Missionary Air Group (MAG) was founded by Donnelly in 2005 while he was serving as Senior Pastor of a church in Haverhill, MA. Also a Commercial Pilot, he was developing missionary aviation programs in remote areas of Honduras and Guatemala and approached HIM in search of an airplane. But, in addition to an airplane, MAG received an invitation to relocate from Massachusetts to North Carolina to form a strategic partnership – providing the missing piece of the overall HIM vision. The invitation was accepted and, in May 2010, Missionary Air Group effectively became the International Field Operations Department of HIM with Sean Donnelly becoming Harvester’s Vice President of Field Operations.
As partners, HIM and MAG worked to build a missionary aviation base and to reopen a small missionary hospital in the remote Honduran village of Rus Rus. An aircraft and full-time missionary family was deployed to Rus Rus in June 2010. Westley and Denise Wiles were the first missionaries sent to the field by MAG and helped establish the work along the Rio Coco frontier. In order to provide a legal covering for the employment of national staff, the incorporation of a new Honduran entity was required and “Grupo de Aviacion Medico de Honduras” (Medical Air Group of Honduras) was formed in 2011 allowing life-saving medical care to flow to the isolated Miskito people of eastern Honduras.
Also in 2011, Sean Donnelly was named to succeed Davis Goodman as the President of Harvester’s International Mission and to formally merge MAG with HIM to form one organization that would truly be an “international mission”. Sean was officially installed in March 2011 as only the second president in the nearly 30 year history of the organization. And, while the corporate name of “Harvester’s International Mission, Inc. (HIM)” was maintained, the recognized ministry name of “Missionary Air Group (MAG)” was registered as a business name (a DBA name) of HIM.
Over the next several years, HIM/MAG saw steady expansion. Full-time missionary staff was deployed to Guatemala in 2013 to establish emergency Air Ambulance service in that country’s northern Peten region. That work was pioneered by MAG pilot-mechanic Paul Jones, the first MAG missionary deployed to Guatemala. “Grupo de Aviacion Medico de Guatemala” (Medical Air Group of Guatemala) was formed to provide medical service to remote villages among the Kekchi people in partnership with existing missionary hospitals.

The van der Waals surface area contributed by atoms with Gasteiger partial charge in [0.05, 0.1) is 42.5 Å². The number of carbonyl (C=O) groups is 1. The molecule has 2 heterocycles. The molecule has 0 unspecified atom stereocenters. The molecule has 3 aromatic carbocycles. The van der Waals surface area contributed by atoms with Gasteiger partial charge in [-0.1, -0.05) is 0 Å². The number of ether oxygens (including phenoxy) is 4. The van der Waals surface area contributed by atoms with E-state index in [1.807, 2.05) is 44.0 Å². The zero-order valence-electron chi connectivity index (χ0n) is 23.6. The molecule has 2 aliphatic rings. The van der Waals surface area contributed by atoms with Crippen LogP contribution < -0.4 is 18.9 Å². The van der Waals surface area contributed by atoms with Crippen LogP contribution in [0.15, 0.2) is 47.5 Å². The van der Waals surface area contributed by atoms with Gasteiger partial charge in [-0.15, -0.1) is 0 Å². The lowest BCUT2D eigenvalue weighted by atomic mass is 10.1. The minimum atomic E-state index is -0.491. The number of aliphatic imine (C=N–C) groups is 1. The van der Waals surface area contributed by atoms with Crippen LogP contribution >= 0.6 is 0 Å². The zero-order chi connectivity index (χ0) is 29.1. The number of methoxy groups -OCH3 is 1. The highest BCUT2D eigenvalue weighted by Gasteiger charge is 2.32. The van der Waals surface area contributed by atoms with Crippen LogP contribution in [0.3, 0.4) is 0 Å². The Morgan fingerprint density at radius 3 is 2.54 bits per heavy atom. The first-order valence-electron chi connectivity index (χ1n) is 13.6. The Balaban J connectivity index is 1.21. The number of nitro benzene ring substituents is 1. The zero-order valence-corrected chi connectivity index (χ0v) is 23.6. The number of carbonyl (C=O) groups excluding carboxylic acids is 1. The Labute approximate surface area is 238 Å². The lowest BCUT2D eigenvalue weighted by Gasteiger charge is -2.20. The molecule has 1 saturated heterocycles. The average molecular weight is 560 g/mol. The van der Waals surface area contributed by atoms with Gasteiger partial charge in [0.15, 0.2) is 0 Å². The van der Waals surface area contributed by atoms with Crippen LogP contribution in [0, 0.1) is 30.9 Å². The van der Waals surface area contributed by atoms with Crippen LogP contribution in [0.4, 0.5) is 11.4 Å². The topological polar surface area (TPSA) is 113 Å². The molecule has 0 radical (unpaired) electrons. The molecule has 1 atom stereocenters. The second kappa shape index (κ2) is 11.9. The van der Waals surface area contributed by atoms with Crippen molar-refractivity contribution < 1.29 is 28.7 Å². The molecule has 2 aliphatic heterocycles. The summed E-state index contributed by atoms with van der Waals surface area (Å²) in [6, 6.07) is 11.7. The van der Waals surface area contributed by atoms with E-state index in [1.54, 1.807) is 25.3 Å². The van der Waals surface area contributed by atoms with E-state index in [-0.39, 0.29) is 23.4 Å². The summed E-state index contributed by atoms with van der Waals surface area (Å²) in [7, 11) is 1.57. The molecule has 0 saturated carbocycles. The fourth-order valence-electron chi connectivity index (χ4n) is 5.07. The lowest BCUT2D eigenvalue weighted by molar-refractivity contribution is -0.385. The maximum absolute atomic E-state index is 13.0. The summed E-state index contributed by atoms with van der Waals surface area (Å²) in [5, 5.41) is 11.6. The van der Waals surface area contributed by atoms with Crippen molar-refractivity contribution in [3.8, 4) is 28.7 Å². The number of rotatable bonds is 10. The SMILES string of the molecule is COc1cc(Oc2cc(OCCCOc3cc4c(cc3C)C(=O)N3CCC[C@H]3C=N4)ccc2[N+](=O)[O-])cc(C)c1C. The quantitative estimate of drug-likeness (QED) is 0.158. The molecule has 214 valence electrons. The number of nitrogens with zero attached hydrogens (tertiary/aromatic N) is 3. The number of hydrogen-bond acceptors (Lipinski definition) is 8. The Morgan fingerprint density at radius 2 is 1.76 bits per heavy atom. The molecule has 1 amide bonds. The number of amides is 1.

2015 was a formative year as service was expanded to the west-African country of Gabon. HIM/MAG was invited to annex an existing air ambulance aircraft and program, “Aviation Médicale de Bongolo” (AMB), that was serving the Bongolo Hospital in southern Gabon. Founded by Rev. Steve Straw in 2008, this was Gabon’s first dedicated Air Ambulance service. With this merger, Steve Straw joined the MAG team as its first Chief Pilot.
Also in 2015, the organization’s corporate name was officially changed from "Harvesters International Mission" to "Missionary Air Group, Inc." (MAG) and a new permanent headquarters, training, and aircraft maintenance facility was opened in Burlington, NC at the Burlington Alamance Regional Airport (KBUY).
And the story continues…
- Dr. Davis Goodman Davis felt the call to missionary aviation while he was still on active duty in the United States Air Force, a career that spanned 24 years and included over 11,000 flight hours, 113 combat missions in Vietnam, and 33 decorations and awards, including the Distinguished Flying Cross and 6 Air Medals. His qualifications include a Master’s Degree in Aerospace Technology and a Doctorate in Aerospace Business Development. His aviation credentials include Airline Transport Pilot and Certified Flight Instructor Certificates.
- Missionary Aviation Institute In 2005, over 30 years after the initial formation of MAI, Piedmont Baptist College announced the termination of its Missionary Aviation Degree Program and the closure of MAI to follow the graduation of its final class in 2009. Coming full-circle, one of the members of the final Piedmont/MAI graduating class, David Mora, became a missionary pilot-mechanic with MAG, assigned to MAG’s Honduras program in 2015.
- Rev. Sean Donnelly Sean began serving in full-time ministry in 1997 following 10 years working in international business and project management, including 5 years as the Administrator of the hospital-based pharmacology research programs for the University of Rhode Island. Sean has developed an understanding and heart for diverse cultures having worked, traveled, and ministered in 24 countries to date. His qualifications include a degree in Business Administration and post-graduate studies at Gordon-Conwell Theological Seminary. Sean is an ordained pastor with over 12 years of pastoral ministry and nearly two decades of missionary involvement in Central America. His aviation credentials include Airline Transport Pilot and Certified Flight Instructor Certificates in both single and multi-engine aircraft.